The protest against Kinder Morgan’s pipeline spilled over into civil disobedience this week. By using injunctions and lawsuits against peaceful protesters, have the company and a complicit government opened the door to more radical resistance?
The limits of peaceful revolution
President John F. Kennedy once noted that, “Those who make peaceful revolution impossible will make violent revolution inevitable.” Decades later, this fragment from a largely forgotten speech is an obvious truism, albeit a truism continually lost on governments in most countries and at all levels. This applies in Canada as well where the notion of “peace, order, and good government” is largely a polite historical fiction.
In British Columbia, the federal government has allowed a foreign corporation to circumvent the Charter rights of Canadian citizens. Consider this: in order to fulfill its own political/resource agenda, the government has allowed Kinder Morgan, based in Houston, Texas, to cut down trees, drill holes and generally despoil a public conservation area. Protests by environmentalists and Native defenders of the land are met with SLAPP lawsuits and injunctions. The former is a form of nuisance lawsuit designed to financially intimidate those who protest. The latter is a “legal” means of having the state take sides in, and enforce a predetermined outcome for, a dispute between citizens and corporations. The protesters in this case are on public land, land that clearly belongs to all of us, not to Kinder Morgan. The intruder is the company, the very one doing the damage to the same public land.
The impact of the injunction is to allow a private sector intrusion onto public property while denying the public the same right of access. Those arrested and charged under such an injunction are prevented from returning to the site of arrest under penalty of being jailed for contempt.
On November 20, the injunction brought by Kinder Morgan was enforced by the RCMP. Dozens of protesters were arrested with more arrested over the next few days with the total now over 50. More arrests are certain to follow in the days and weeks ahead. In a country that prides itself on its Charter of Rights and Freedoms, how odd is it to arrest citizens for defending public space from a private entity?
Sadly, this is not a novel event, but one repeated all too frequently. Some will remember that the same techniques of SLAPP lawsuits and injunctions were successfully used to remove protesters from Eagleridge Bluffs before the 2010 Olympics. The protests ended and Eagleridge Bluffs was blown up in order to build a wider highway.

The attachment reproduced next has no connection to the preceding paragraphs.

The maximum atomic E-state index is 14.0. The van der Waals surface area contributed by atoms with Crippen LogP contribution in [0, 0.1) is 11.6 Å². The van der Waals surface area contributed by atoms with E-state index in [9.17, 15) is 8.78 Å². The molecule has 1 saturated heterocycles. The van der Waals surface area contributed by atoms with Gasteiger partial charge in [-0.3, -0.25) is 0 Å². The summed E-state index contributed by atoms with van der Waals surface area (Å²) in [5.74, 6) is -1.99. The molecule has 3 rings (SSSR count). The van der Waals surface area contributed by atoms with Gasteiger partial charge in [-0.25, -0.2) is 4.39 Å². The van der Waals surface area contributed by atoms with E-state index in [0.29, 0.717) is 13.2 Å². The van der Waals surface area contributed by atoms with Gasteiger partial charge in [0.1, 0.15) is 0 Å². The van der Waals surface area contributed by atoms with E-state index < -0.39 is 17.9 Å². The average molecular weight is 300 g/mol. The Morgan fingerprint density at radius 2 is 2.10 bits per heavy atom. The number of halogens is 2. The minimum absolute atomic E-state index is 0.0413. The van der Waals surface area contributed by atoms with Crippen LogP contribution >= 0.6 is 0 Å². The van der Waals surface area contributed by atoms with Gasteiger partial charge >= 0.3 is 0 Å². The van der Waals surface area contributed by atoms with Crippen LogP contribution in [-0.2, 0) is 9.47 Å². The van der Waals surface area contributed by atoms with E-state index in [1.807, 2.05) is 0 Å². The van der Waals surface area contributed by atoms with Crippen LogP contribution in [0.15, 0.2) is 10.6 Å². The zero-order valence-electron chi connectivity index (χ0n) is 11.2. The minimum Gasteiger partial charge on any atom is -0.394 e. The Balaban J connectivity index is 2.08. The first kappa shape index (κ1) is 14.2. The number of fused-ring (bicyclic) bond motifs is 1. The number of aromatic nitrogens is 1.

Not “if” but “when”
Temporarily, Kinder Morgan seems to have won a victory. Depending on the will of the protesters now, and in the future, this victory may stand. Or, it may fail, largely because of this fact of geography: Burnaby Mountain is indeed a mountain and a heavily forested one at that. There are many trails into the work sites of Kinder Morgan and the RCMP simply do not have enough members, not in Burnaby, not in B.C., not even in Canada, to secure the entire mountain. Determined protesters intent on disrupting Kinder Morgan operations simply cannot be kept off the mountain. Depending on what protesters are prepared to do, Kinder Morgan may have to spend a lot of time watching its back.
Again, it comes down to a contest of wills. Protesters have the moral high ground in their goal of preserving the mountain and blocking the pipeline; government in this case has the power to coerce, bribe, and punish. If hundreds or thousands of protesters show up, all determined to stop the pipeline, the state can perhaps arrest and incarcerate them all. But each arrest has a consequence. Every arrest uses up police and court resources and potentially further radicalizes others not yet committed. At some point, if the will of the protesters holds, government has to do one of two things: become still more repressive or withdraw.
The net impact of the current arrests may thus be less simple than hoped for by the company and government. Rather than having one protest camp that could be monitored, the RCMP and Kinder Morgan may have traded that situation for the potential of a guerilla protest on the mountain, one complete with those able and willing to “monkey wrench” the operations in the spirit of Edward Abbey’s The Monkey Wrench Gang”. And, as the late Utah Phillips once observed, “The earth is not dying, it is being killed. And those killing it have names and addresses.” Thus, Kinder Morgan’s potential future woes may extend far from the mountain to their five other addresses in Vancouver and surrounding areas. It could go further still.
Here in B.C., as elsewhere around the globe, many people are engaged in what is for now a peaceful revolution against those forces that would degrade the Earth. There is no denying that, so far, environmental protesters in B.C. have been totally non-violent against people and have routinely shown a commitment to avoid destructive means against property. This remarkable forbearance exists despite the assaults on nature that companies like Kinder Morgan perpetrate.
Almost inevitably, such restraint will eventually change as anger against companies like Kinder Morgan grows. The connivance of the government and courts with SLAPP lawsuits and injunctions may well fuel the belief that no civil remedies are possible and that the right — indeed obligation — of citizens to defend the Earth cannot be accomplished by “legal” means.
The current situation on Burnaby Mountain, the looming conflict of Northern Gateway, and a host of other environmental flash points around the world makes the likelihood of a frame shift from peaceful revolution to something very different seem less a question of “if” than of “when”.
Image: Flickr/Mark Klotz